On August 17th at 9:30 am in San Francisco Superior Court Department 302, an important public-interest hearing will take place. The case is the California Commission on Judicial Performance (CJP) v. the Bureau of the State Auditor (BSA) Elaine M. Howle. The hearing is scheduled to be presided over by Judge Suzanne Bolanos.
Several people have asked me to explain to them why this hearing is so important. The following is not a comprehensive explanation. It’s a broad overview explaining just the gist of the matter.
CJP is the state agency charged with overseeing the conduct of California’s nearly 1800 judges and justices. The CJP has been in existence since 1961 and has never been audited. For years people have reported that their performance is less than stellar, and as a result is causing much hardship for people who can find no relief from unethical conduct in the courts.
The CJP has sued State Auditor Howle to stop her office from being able to audit their questionable performance.
In August of 2016, the California Joint Legislative Audit Committee (JLAC) issued the order for Ms. Howle and the BSA to audit the CJP’s performance and financials. They asked Ms. Howle to examine more than two dozen questions broadly covering the agency’s “policies and practices for handling and resolving complaints against judges.”
The audit request came about because of public outcry, various reports and testimonies to the California Legislature that indicate the CJP is shielding and enabling judicial misconduct in legal proceedings (suborning of perjury, concealment of fraudulent court documents, bias causing wrongful outcomes of litigations, “case-fixing”, etc).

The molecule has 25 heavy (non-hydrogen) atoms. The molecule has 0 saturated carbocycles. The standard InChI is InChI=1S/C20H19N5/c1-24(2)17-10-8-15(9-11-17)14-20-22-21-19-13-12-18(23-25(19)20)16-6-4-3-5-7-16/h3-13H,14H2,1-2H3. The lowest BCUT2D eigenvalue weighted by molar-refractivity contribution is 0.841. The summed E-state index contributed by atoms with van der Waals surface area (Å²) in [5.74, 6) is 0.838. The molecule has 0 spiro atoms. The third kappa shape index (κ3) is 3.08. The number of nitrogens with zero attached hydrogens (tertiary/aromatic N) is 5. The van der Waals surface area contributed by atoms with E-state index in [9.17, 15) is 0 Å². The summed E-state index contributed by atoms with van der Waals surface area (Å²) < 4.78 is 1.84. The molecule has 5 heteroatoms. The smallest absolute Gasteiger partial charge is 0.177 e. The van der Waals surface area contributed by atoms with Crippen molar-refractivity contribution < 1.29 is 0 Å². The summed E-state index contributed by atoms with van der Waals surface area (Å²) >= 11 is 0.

There are judges who have also complained. Their complaints have been that the CJP allows itself to be misused to retaliate against judges who have spoken against insider politics, ethics problems and financial mismanagement in California’s judicial branch. There is strong evidence that the CJP is not forthright nor consistent in its performance.
The citizen effort which caused the audit to come to fruition was led by Joseph Sweeney of Court Reform LLC, Kathleen Russell of the Center for Judicial Excellence, Political Science Professor Tamir Sukkary, and California Attorney Barbara Kaufman.
Many other organizations and citizens sent letters and called their legislators in support of the need for the audit once Mr. Sweeney, Ms. Russell, Mr. Sukkary, and Ms. Kaufman opened the door. The judges’ trade organization, the California Judges Association, also sent a letter in support of the need for the audit of the CJP.
The scope of the proposed audit was prepared by the BSA last year. There are approximately eighteen areas in need of investigation. The CJP has primarily balked to having those areas audited which address their performance-failures to consistently adhere to CJP Rule 111.4. The Rule states,
“Discipline, including an advisory letter, shall not be imposed for mere legal error without more. However, a judge who commits legal error which, in addition, clearly and convincingly reflects bad faith, bias, abuse of authority, disregard for fundamental rights, intentional disregard of the law, or any purpose other than the faithful discharge of judicial duty is subject to investigation and discipline.”